"There are a number of people who are talking about the same things," Fishkin explains, "that in order for theatrical films to succeed there has to a sense of that 'event experience.' Our idea was to take the best of the festival experience, couple it with the things that worked from the great art house period and create a new model of exhibition. We're trying to do that with Touching Home, and it seems to be working. By sending Logan and Noah out to do Q&A's, we're giving audiences an extra reason to care. Obviously, you can't put the filmmaker in every theater in the country, but it's important for independent distributors—as well as the responsibility of the independent exhibitors—to create that kind of event surrounding the release and exhibition of a new film."
For Fishkin and the California Film Institute, the decision to enter the world of film distribution all goes back to CFI's original mission statement.
"Our mission is to celebrate film as art and education," he explains. "We have two major constituents we serve: the independent filmmakers and the community of filmgoers. The work we do has always been about supporting and expanding the mission, and we do that in different ways. Originally, we did it with the festival. We do it with CFI Education. Then we added the Rafael. All of these things are ways we can support our constituencies.
"We have always been about giving the public access to films they might not normally get to see, assisting independent filmmakers in getting their films out in front of the right audiences, expanding the public's appreciation and understanding of film. With CFI Releasing, we can explore new and different ways [of putting audiences together with films], that we think aren't being done by the profit-making sector."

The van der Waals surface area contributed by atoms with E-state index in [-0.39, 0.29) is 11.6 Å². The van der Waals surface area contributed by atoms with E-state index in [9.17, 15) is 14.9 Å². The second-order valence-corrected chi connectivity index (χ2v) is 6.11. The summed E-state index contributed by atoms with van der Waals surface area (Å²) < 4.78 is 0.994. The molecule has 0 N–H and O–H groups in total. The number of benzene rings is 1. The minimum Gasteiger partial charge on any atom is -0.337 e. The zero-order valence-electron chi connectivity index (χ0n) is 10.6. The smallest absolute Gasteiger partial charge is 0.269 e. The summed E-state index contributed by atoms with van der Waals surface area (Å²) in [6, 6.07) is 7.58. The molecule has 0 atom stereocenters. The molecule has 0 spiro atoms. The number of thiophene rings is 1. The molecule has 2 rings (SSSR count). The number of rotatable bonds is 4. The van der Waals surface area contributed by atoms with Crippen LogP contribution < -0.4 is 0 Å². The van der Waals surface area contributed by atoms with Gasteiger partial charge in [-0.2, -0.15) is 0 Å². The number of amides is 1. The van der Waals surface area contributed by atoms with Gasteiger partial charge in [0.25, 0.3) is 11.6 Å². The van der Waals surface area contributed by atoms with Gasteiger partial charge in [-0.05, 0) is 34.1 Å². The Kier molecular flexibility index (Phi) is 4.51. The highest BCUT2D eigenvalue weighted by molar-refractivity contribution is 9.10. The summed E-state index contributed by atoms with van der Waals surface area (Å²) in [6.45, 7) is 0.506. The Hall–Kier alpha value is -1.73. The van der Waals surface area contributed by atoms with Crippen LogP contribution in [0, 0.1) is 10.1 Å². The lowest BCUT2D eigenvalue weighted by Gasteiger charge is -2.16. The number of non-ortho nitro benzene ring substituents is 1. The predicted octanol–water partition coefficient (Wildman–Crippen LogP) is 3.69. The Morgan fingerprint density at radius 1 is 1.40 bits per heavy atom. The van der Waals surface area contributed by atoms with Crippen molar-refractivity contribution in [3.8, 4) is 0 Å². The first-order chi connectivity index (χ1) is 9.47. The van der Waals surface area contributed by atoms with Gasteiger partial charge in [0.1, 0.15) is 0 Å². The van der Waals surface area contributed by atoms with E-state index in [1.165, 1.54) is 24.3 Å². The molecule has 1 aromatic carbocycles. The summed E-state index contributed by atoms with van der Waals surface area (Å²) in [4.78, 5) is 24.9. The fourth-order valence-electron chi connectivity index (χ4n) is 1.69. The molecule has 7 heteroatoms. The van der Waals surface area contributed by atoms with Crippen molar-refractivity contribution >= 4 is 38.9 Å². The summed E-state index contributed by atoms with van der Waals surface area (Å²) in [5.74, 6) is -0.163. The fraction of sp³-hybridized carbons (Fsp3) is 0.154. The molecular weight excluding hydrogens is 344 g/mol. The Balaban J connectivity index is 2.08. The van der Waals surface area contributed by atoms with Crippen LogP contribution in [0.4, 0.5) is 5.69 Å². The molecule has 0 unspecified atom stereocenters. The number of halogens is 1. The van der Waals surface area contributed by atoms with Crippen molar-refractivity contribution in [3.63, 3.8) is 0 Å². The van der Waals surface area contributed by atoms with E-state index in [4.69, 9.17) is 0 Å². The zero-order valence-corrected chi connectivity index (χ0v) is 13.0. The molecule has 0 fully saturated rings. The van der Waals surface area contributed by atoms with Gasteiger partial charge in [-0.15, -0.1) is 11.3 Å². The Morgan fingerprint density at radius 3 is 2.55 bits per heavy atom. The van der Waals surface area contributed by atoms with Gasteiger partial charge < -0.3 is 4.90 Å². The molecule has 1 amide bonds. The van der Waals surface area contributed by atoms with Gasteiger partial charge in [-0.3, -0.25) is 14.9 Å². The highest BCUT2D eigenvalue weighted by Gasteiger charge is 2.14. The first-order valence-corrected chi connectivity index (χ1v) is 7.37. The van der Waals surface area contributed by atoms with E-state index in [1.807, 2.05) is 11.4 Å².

Not that anyone expects it to be easy. Independent cinema, once a thriving cottage industry that gave hope to hundreds of up-and-coming filmmakers, has been in a state of flux for years. Twenty years ago, every major studio had its own art-film side business; nearly all of them are gone now. Movie theaters, many of which used to keep a number of screens available for "small films," foreign films and weird independent films, are much less willing to take a risk in such fare, and as a result distributors are much more choosy about which films they will gamble on.
A number of small distributors have, like CFI, turned into nonprofit enterprises, the same way that live theater did many, many years ago. There was a time when all stage theaters were for-profit. Now, very few of them are, because they couldn't sustain themselves that way. Fishkin believes we'll be seeing more of the same in the very near future.
"To me, our nonprofit world is one of the great successes of this country," he says. "The fact that individuals, corporations and foundations still support cultural activities is a remarkably positive thing about the United States. We don't have the support from the government that other countries have. But we have this other consciousness, the nonprofit consciousness. I think that's important, and it differentiates us from the rest of the world."
Currently in negotiations for a small documentary film he saw at the Cannes Film Festival, Fishkin is confident that Touching Home is just the beginning for CFI Releasing.
"There is a particular kind of film we want to distribute," he says. "It has to have something significant to say, it has to be entertaining and unusual, and it has to have a strong sense of quality and craftsmanship. We've had a couple of other very interested filmmakers who'd like us to release their films as well.
"The whole independent film industry, at this time, is in a tremendous state of change and evolution," Fishkin adds, "but these are times that also create opportunities. We see those opportunities. In the future, there will be many more nonprofits jumping into the distribution arena. It's clear that that's the way things will be going. We're not alone, that's for sure."
Send a letter to the editor about this story.